Hidden Treasures: Hidalgo Salt Lakes
HIDALGO COUNTY - The salt lakes are rare geological phenomena. And believe it or not, there are three salt lakes in Hidalgo county.
A sight you would think might attract some visitors, but most days the lakes look bare and the only sound is wind whipping across the flat plane.
"So few people have actually come out here and seen the salt lakes. I think back in the day, they were more so visited," said Martin Hagne, Valley Nature Center Executive Director.
Martin Hagne and Marissa Latigo are the only two visitors in sight. The pair are actually regulars at the salt lakes.
Hagne and Latigo work at the Valley Nature Center and are the local experts on the salt lakes. It's a place that keeps drawing them in.
"I was just amazed that this was actually here. I had never heard of it until I had started working at the Valley Nature Center, and I was just surprised about it," said Marissa Latigo, Valley Nature Center Nature Director.
La Sal Del Rey is a dome of salt that originates from below the ground's surface. The true depth of the salt is actually unknown. But Hagne said not to worry, the salt lake is by no means disappearing.
"There will always be salt here. There has always be people collecting salt here and harvesting salt, from the first native Americans that were here and then the Spaniards to the Civil War were there were actually battles here over the salt, and so there is a lot of history here," said Hagne.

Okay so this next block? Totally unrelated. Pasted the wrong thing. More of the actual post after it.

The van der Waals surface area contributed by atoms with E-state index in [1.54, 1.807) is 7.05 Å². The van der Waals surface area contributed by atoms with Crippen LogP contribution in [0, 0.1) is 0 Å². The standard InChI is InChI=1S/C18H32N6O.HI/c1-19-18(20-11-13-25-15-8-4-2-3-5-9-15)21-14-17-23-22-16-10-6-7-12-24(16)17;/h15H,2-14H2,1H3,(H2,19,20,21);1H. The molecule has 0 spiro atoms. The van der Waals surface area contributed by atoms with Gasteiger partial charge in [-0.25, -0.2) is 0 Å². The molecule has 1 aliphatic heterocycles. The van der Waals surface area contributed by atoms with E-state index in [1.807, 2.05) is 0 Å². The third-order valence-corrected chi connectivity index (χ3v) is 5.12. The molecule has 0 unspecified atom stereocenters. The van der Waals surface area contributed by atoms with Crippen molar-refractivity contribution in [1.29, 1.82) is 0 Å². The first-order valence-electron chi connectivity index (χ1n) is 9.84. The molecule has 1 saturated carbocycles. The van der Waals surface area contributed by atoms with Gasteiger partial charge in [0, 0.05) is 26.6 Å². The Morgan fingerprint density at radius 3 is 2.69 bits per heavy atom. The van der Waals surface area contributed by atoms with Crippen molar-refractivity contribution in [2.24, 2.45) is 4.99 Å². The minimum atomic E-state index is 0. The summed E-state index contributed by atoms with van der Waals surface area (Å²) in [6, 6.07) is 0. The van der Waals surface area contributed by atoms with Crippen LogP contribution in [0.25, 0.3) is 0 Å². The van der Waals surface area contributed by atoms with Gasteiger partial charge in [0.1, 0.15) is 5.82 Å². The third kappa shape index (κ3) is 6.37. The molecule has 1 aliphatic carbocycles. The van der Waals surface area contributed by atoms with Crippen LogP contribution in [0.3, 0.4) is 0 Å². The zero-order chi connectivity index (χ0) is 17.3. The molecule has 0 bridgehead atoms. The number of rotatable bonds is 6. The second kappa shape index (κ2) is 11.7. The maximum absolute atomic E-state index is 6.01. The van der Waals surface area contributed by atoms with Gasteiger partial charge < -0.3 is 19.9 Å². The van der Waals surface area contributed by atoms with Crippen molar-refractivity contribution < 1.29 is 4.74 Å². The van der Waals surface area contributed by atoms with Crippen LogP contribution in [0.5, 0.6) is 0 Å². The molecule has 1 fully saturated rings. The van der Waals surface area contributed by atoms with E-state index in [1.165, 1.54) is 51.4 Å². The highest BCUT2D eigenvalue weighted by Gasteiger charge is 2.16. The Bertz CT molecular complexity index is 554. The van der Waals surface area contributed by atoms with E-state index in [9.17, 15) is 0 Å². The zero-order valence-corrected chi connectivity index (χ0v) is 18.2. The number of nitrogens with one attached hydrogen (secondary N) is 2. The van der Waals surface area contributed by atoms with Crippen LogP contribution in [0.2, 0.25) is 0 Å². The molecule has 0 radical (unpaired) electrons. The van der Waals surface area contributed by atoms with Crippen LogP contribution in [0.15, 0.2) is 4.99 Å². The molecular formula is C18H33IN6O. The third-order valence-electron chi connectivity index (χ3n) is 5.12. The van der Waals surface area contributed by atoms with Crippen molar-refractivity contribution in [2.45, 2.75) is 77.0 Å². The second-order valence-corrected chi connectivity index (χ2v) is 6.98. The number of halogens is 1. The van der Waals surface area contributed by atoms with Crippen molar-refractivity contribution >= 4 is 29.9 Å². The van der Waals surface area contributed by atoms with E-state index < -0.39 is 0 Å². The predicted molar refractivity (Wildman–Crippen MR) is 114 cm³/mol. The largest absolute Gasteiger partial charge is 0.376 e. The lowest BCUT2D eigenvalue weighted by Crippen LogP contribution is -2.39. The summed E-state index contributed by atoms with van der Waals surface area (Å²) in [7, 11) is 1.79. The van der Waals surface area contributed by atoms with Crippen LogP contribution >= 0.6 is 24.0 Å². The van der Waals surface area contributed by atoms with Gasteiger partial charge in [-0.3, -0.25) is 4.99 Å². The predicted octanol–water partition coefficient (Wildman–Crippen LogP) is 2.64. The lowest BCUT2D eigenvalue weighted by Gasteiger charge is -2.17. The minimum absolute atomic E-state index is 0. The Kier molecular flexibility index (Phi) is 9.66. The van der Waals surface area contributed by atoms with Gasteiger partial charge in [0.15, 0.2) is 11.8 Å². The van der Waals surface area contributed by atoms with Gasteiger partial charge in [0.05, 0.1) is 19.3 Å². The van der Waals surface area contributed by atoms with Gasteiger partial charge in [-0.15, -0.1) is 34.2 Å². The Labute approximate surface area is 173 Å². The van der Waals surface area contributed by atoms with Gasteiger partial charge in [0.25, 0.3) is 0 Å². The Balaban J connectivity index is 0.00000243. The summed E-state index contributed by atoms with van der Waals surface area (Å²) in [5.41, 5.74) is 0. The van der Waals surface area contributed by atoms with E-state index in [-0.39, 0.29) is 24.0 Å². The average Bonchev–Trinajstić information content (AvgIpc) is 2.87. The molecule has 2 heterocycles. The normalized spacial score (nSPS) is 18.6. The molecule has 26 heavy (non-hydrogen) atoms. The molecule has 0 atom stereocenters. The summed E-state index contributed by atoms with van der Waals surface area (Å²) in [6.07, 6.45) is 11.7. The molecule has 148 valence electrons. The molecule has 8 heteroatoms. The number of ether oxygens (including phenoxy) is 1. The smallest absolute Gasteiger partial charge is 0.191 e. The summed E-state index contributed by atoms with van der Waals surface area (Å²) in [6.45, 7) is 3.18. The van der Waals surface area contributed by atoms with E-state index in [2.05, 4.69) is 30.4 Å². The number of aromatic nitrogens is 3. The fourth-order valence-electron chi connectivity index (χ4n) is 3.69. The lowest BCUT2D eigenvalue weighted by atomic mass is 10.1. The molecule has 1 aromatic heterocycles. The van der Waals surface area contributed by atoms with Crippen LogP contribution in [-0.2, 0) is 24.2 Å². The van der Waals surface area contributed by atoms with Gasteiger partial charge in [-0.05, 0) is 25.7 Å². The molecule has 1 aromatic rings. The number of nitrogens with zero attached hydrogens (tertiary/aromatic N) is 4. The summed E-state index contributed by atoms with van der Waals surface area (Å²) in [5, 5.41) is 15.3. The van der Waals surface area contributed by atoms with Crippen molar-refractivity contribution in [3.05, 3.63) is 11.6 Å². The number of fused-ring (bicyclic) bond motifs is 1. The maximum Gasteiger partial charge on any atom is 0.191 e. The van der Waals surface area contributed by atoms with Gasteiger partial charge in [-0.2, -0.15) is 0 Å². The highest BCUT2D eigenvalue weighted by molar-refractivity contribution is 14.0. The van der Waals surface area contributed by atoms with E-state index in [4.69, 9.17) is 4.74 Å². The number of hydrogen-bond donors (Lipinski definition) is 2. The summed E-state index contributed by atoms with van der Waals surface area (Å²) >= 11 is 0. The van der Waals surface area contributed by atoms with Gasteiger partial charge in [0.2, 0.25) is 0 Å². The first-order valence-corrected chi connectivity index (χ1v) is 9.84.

And the salt is 99 percent pure sodium chloride.
"This water here is saltier than the dead sea," said Hagne.
People can even take a taste if they want. The salt is the same as the salt on the dining room table.
But while the salt might taste good to people, it actually can be detrimental to some of the wildlife if they choose to take a taste.
"It's because it's a little too salty. Especially when you have smaller, like small insects. The salt does suck out the water of them, so they eventually do dry. And it actually preserves them pretty well," said Latigo.
In the salt, a Texas horn lizard sits perfectly preserved. There is no knowing how long he has been dead, even though he looks alive.
The salt lakes are actually part of a protected reserve, under the U.S.. Fish and Wildlife.
"There is a small parking lot you would have to park in, of course you would have to walk in. We do ask that if you do bring water bottles, we do ask that you don't dispose of them out here in the refuge. Do take them back out with you, and remember that this is a refuge. This is here for the wildlife, not to take anything, you can't take any salt, even a stick, not so much as a rock," said Latigo.
The Valley Nature Center organizes trips out to the salt lakes starting November 17th. To learn more and to sign up for a trip visit, http://valleynaturecenter.org/natural_history.html
Or you can call the Valley Nature Center at (956) 969-2475.